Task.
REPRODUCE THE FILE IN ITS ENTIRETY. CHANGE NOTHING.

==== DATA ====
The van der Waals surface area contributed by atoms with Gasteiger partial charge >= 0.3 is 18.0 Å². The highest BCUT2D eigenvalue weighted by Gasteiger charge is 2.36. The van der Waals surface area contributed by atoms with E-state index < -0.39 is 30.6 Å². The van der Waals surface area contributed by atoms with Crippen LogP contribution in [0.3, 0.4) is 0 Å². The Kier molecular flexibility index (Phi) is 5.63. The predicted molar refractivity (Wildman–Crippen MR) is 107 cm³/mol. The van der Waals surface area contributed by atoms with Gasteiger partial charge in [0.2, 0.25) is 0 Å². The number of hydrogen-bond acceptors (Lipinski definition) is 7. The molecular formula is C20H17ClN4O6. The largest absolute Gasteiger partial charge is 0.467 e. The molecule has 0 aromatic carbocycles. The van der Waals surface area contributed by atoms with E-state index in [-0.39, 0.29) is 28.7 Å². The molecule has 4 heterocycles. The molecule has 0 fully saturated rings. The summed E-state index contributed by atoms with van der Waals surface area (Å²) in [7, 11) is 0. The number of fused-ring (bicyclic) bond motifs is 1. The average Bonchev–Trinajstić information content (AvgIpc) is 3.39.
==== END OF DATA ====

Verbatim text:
The van der Waals surface area contributed by atoms with Gasteiger partial charge >= 0.3 is 18.0 Å². The highest BCUT2D eigenvalue weighted by Gasteiger charge is 2.36. The van der Waals surface area contributed by atoms with E-state index < -0.39 is 30.6 Å². The van der Waals surface area contributed by atoms with Crippen LogP contribution in [0.3, 0.4) is 0 Å². The Kier molecular flexibility index (Phi) is 5.63. The predicted molar refractivity (Wildman–Crippen MR) is 107 cm³/mol. The van der Waals surface area contributed by atoms with Gasteiger partial charge in [0.2, 0.25) is 0 Å². The number of hydrogen-bond acceptors (Lipinski definition) is 7. The molecular formula is C20H17ClN4O6. The largest absolute Gasteiger partial charge is 0.467 e. The molecule has 0 aromatic carbocycles. The van der Waals surface area contributed by atoms with E-state index in [-0.39, 0.29) is 28.7 Å². The molecule has 4 heterocycles. The molecule has 0 fully saturated rings. The summed E-state index contributed by atoms with van der Waals surface area (Å²) in [7, 11) is 0. The number of fused-ring (bicyclic) bond motifs is 1. The average Bonchev–Trinajstić information content (AvgIpc) is 3.39.